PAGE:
A new illness has been diagnosed: Post-Paradise Stress Disorder (PPSD). The symptoms are severe and pernicious: patients suffer from depression, irritability and exquisite sensitivity to local weather patterns, especially cold, wet, or icy ones. Occurring all over North America, it’s been heavily reported in northern climates, including Ontario, Canada, where the disease was first discovered.
The cause of PPSD is not currently known, although there seems to be a strong correlation with boarding a flight home from a Maui vacation. (This specificity is notable, because there doesn’t seem to be a connection with flights coming into the island, or with air travel in general.) Experts do not yet know whether the illness is communicable and picked up in the Kahului Airport (OGG), or if it happens when susceptible persons land on their home tarmac.
There is no treatment at this time, although anecdotal evidence suggests that booking another Maui vacation can ease symptoms. Experts also note that travelers who use a certain specialty travel guide to Maui seem to be able to avoid PPSD altogether.
The sooner treatment begins the better, because as the disease progresses symptoms worsen and there is an increased likelihood of filing a lawsuit. The lawsuits tend to be frivolous and impossible to win, which is one reason experts believe this is more than just a mood disorder.
“It’s like something snaps in their central nervous system,” Dr. Robert Gould, a neurologist in Toronto said, “because normal Canadians are not particularly litigious.”
He continued, “But these PPSD patients can get downright irrational. They’ll sue anyone. I had one patient who sued his dry cleaner after he picked up his dry cleaning and found only wool suits and dress shirts. He insisted he had dropped off five silk Tommy Bahama shirts. He thought he was still on Maui. When he recovered, he had frostbite from wearing nothing but flip flops all week – in the middle of January. And he still insists on calling them ‘slippahs.’”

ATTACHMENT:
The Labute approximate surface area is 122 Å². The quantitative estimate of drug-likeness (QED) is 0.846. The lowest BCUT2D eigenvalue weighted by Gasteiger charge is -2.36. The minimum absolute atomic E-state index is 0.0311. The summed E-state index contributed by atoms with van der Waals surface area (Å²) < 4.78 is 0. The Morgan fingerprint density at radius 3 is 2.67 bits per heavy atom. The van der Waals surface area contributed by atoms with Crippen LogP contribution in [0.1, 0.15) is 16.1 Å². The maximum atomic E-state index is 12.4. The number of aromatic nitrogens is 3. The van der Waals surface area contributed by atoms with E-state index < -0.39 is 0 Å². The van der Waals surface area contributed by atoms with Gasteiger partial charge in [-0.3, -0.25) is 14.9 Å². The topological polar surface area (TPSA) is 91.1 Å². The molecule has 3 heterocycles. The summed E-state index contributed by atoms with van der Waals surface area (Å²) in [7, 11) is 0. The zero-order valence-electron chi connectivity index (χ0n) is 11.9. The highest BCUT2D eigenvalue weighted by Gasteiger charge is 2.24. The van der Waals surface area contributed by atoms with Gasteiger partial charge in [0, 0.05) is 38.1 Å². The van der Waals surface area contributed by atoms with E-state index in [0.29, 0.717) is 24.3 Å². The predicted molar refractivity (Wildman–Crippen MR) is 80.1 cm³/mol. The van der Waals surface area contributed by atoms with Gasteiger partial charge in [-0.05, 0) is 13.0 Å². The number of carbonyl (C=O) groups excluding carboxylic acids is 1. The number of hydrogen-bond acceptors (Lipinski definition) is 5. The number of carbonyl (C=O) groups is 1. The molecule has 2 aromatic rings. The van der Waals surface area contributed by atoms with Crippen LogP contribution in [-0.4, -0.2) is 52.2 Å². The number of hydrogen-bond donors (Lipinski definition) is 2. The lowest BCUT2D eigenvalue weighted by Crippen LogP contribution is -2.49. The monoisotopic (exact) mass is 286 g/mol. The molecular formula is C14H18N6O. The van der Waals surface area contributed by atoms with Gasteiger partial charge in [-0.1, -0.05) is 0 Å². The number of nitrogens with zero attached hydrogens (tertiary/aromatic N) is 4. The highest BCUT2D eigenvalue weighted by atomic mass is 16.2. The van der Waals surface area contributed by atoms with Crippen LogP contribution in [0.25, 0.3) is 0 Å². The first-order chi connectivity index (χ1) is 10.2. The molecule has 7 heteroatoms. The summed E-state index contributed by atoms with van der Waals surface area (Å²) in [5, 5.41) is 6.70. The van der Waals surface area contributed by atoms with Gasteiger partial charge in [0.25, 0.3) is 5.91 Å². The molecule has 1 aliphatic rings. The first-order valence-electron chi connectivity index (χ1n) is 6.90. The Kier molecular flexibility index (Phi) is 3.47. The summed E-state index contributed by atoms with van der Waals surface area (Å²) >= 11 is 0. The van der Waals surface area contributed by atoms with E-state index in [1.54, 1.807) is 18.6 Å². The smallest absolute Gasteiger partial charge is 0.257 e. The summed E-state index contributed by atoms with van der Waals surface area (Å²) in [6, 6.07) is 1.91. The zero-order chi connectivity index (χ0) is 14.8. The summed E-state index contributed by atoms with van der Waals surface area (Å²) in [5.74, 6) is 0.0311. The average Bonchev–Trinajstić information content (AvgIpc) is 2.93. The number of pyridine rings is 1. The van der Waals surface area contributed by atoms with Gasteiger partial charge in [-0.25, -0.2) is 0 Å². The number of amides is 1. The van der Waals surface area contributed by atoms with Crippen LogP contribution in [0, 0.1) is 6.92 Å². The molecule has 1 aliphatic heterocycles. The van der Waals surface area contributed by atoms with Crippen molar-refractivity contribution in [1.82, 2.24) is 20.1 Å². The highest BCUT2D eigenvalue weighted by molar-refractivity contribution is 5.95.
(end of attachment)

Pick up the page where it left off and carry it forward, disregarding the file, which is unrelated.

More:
How to Prevent PPSD In Yourself and Your Traveling Companions
So what should Maui-bound travelers do to minimize their likelihood of getting PPSD? Experts have several suggestions:
- Make sure your Maui vacation is long enough, especially in winter months, when you may be more vulnerable to PPSD. Studies have shown that most people don’t adjust to Maui’s more relaxed, sunny climate until at least two full days have passed – and sometimes longer. A vacation that lasts less than one full week may not reduce tension in the central nervous system enough, making it prone to “snapping” later on. Ten days seems to be the ideal length of time, and, if possible, even longer.
- Take it easy. Those who are used to “doing everything” and “making the most of an opportunity” seem to be especially prone to developing PPSD. Plan on having at least one full day of doing nothing but sitting on the beach.
- Get a tan. Experts are not sure why, but good amounts of Maui sun exposure seems to have some protective benefits against PPSD. There is some speculation that this is due to an increase in the synthesis of hormonal Vitamin D, nicknamed “the sunshine vitamin,” which is only produced in the body as a result of sun exposure.
- Eat well on Maui. It turns out that eating over-priced, average (or worse) food on Maui may increase your chance of developing PPSD. Experts are not sure why, but speculate that disappointing meals lead to an overall suppression in the immune response. Also, a majority of PPSD patients (77%) surveyed reported that symptoms started within minutes of opening their credit card bills and seeing how much they spent dining out on Maui.
Travel Guide Provides Best Protection From PPSD
“Don’t risk it,” said Ed Byer, a Madison, Wisconsin native who suffers from PPSD, “saving a few bucks is not worth this hell I’m living in now.”
“I’m miserable all the time, I’ve alienated my wife … and I can’t get back to Maui for another year or two, because I frittered away $600 on stupid meals that didn’t even taste that great. That’s a round-trip ticket! I wish I’d listened and picked up Top Maui Restaurants. It would certainly have been cheaper.”
I laughed at my brother for bringing [Top Maui Restaurants] with him on his trip a few months ago, but I shouldn’t have.
– Ed Byer, PPSD sufferer, Madison, Wisconsin